The Department of Defense has acknowledged that projects for the construction of a Marine Corps base and related facilities on Guam would strain the island’s labor force, but the Pentagon continues to work with the U.S. Citizenship and Immigration Services to help Guam out, according to a recent federal report.
Guam’s nearly depleted pool of skilled foreign construction workers on H-2B visas has now numbered about 170, down from about 1,300 a year ago, said Guam Gov. Eddie Calvo on Thursday, who said he’s withdrawing support for the military buildup in Guam until the labor issue is resolved.
Calvo said with the worker shortage, most of the remaining skilled labor in Guam would work on the military base projects, leaving the civilian community with a shrunken labor pool. This would delay civilian projects and make them costly, compromising the local economy, according to the governor.
The Defense Department, in a response included in an April 5 U.S. Government Accountability report on the military buildup, said it recognizes the labor problem and continues to work on a solution.
“The Navy expects that construction contractors will need to supplement their labor workforce with 2,800 foreign laborers to meet the demand for labor during the peak of construction,” according to the GAO report.
“In its response, DoD cited actions it has previously taken and plans to mitigate risks for infrastructure construction and sustainment, such as coordinating with the U.S. Citizenship and Immigration Services to address foreign-worker visas,” according to the GAO report.
In addition to the labor shortage issue, the GAO report identified other challenges that could lead to higher costs and construction delays involving the construction of a Marine Corps base on Guam and its support facilities.
Challenges to cost, schedule
Explosive ordnance detection, cultural artifact discovery and preservation, and endangered-species protection have been identified as additional challenges which can affect the cost or the schedule for each of the various individual projects on the island.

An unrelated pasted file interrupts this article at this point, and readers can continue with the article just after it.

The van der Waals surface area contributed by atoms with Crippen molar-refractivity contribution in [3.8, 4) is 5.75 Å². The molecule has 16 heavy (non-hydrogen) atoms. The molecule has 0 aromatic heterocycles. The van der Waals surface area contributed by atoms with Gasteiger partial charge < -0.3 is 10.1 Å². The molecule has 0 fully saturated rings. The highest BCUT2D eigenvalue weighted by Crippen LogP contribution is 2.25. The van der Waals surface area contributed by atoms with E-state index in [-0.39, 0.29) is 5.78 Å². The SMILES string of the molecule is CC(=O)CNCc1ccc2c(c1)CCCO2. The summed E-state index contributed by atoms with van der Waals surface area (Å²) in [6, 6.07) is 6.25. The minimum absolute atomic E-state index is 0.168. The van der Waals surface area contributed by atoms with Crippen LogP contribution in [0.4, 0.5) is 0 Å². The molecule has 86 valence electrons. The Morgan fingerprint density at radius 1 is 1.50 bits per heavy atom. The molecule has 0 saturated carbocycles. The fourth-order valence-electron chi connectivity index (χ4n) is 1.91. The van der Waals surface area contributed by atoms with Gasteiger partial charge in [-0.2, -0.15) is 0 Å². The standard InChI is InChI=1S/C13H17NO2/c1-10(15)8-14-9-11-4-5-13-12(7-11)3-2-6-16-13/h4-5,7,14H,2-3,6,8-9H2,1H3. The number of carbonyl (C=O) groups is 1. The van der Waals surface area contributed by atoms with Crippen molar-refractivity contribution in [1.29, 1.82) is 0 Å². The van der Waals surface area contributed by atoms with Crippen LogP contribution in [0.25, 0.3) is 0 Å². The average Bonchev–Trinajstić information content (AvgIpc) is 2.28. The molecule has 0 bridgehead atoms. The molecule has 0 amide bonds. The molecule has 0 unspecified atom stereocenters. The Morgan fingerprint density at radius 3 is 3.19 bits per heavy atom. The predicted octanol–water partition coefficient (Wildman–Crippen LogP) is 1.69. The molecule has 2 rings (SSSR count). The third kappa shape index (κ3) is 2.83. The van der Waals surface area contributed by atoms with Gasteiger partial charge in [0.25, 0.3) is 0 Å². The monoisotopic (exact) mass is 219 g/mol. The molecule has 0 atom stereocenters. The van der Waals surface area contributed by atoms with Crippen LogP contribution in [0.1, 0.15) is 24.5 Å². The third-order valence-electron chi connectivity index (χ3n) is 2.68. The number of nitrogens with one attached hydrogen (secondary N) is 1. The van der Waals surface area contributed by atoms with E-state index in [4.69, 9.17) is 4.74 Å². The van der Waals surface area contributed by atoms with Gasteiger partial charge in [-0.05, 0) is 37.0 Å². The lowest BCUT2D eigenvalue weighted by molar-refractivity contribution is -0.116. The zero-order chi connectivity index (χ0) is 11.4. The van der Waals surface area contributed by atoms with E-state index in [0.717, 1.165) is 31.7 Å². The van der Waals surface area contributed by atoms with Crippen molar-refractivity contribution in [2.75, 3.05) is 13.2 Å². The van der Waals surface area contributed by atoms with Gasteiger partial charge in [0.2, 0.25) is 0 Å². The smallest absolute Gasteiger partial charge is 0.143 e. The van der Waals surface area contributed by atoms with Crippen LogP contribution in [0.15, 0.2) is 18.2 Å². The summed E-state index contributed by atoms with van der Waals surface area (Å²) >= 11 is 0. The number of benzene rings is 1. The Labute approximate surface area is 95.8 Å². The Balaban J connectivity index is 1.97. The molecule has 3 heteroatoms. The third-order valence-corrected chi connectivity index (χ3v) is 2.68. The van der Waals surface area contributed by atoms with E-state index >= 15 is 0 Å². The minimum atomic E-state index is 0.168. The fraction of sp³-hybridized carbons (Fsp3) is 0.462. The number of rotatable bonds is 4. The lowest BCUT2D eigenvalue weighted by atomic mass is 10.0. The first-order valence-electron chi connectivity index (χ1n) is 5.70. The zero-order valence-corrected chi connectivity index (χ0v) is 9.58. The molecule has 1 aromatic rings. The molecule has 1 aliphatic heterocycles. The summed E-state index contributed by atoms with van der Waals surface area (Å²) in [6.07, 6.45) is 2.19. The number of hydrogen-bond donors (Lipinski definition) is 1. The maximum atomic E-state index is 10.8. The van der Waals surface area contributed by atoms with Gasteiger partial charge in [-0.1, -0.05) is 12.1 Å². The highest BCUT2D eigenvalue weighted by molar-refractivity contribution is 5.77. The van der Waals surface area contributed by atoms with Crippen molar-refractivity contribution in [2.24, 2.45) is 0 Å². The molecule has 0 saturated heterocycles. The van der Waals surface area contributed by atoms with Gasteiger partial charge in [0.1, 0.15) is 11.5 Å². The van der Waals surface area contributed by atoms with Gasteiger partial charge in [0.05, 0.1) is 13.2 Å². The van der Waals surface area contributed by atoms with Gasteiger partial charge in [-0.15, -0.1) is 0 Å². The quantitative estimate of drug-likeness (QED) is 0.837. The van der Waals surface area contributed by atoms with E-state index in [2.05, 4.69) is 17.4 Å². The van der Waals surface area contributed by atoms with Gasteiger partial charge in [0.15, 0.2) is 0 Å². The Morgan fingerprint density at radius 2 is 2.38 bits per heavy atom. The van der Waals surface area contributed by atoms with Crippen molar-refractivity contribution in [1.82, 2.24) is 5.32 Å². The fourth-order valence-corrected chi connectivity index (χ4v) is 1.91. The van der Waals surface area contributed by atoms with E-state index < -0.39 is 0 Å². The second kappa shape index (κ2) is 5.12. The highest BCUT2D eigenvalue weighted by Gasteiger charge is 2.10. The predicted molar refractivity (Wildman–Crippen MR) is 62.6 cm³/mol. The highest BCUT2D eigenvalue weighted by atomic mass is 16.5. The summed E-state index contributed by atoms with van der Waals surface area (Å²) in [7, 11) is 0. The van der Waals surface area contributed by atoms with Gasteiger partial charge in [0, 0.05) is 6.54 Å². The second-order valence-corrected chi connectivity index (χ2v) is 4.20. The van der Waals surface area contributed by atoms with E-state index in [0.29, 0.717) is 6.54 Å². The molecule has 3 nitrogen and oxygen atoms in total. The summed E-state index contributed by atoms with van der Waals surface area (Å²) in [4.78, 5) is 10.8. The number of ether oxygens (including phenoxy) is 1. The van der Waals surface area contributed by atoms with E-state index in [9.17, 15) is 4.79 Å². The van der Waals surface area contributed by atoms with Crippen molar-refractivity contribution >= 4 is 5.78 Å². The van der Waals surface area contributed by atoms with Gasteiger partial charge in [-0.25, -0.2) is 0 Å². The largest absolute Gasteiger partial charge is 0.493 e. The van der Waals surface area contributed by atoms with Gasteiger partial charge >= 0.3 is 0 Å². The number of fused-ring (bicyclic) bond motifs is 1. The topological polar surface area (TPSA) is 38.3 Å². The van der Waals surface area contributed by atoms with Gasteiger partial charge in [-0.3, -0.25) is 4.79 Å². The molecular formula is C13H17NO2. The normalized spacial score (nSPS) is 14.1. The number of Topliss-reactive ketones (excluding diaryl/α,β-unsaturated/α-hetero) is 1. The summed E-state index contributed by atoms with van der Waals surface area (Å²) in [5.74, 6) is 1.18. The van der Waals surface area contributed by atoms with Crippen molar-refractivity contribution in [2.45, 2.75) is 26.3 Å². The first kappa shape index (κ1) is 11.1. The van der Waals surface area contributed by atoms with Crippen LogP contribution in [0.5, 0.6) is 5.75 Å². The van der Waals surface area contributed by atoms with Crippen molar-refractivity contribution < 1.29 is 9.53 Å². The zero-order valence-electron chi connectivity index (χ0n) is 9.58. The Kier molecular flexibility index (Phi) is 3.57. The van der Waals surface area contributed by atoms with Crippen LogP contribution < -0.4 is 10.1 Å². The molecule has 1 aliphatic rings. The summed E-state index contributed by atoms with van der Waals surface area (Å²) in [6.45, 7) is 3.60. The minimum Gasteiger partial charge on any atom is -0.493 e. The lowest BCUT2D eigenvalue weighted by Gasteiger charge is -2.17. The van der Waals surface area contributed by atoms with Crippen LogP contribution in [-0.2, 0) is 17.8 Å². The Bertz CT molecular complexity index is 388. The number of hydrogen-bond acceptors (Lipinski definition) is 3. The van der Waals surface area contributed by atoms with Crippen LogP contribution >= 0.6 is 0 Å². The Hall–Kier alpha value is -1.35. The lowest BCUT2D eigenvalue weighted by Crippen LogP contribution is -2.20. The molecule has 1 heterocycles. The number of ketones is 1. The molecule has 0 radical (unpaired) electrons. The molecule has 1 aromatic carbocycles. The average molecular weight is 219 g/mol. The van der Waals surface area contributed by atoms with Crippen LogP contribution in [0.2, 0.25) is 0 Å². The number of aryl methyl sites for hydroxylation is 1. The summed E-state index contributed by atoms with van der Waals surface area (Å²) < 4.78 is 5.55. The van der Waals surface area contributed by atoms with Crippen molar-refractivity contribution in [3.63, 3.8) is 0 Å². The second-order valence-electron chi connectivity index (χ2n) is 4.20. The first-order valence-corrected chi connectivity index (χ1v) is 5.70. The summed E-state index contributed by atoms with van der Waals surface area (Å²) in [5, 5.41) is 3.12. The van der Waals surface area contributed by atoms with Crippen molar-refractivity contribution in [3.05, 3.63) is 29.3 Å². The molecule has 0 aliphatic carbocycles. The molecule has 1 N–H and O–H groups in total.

In one instance, Navy officials stated that they had to modify the initial contract for a utilities project to include a $4.9 million cost increase and a 10-month schedule delay because the contractor detected more anomalies that DoD had to address, according to the GAO report.
In May 2016, the Office of the Chief of Naval Operations issued an exemption to aspects of the Navy’s guidance on the detection of explosive ordnance in an attempt to ease standards that resulted in cost overruns and schedule delays in Guam, the report states.
Under the exemption, civilian construction labor does not need to evacuate a site during the detection process for explosive ordnance in certain circumstances, when follow-up analysis show they’re not explosive ordnance after all.
“DoD officials stated that the exemption reduced some of the cost and schedule risks related to detecting explosive ordnance, but the current process for the detection of explosive ordnance may still affect the cost and schedule for a project,” according to the GAO.
According to the Navy, DoD has experienced schedule delays as it has waited for the Fish and Wildlife Service to complete biological opinions that outline protection strategies for endangered species in construction areas.
For example, DoD experienced delays with two construction projects due to the discovery of endangered orchid and butterfly species on site, which, according to the Navy, has caused delays in awarding the contracts for both construction projects, the report states.
The proposed Marine Corps base on Guam has a budget of $8.7 billion, and of that amount, $3.1 billion would be paid for by the Japanese government, which wants to reduce the presence of Marines in Okinawa.
Okinawa’s U.S. bases house approximately 29,000 military personnel, including about 18,000 Marine Corps personnel on any given day, according to the report.
In April 2012, the U.S. and Japan governments adjusted the realignment plans.
“In an effort to reach this balance and re-align its presence in the Asia-Pacific region, the Marine Corps plans to consolidate bases in southern Okinawa and relocate 4,100 Marines to Guam, 2,700 to Hawaii, 800 to the continental United States, and 1,300 on a rotational basis to Australia,” according to the report.
The proposed relocation to Guam has been estimated to start around the 2021 or 2022 time frame.
The report is a public version of a sensitive report the GAO issued.
The report was submitted to Sen. John McCain, chairman of Armed Services in the U.S. Senate, and Sen. Jack Reed, ranking member of the committee on Armed Services, and other Senate members who deal with military and appropriations issues.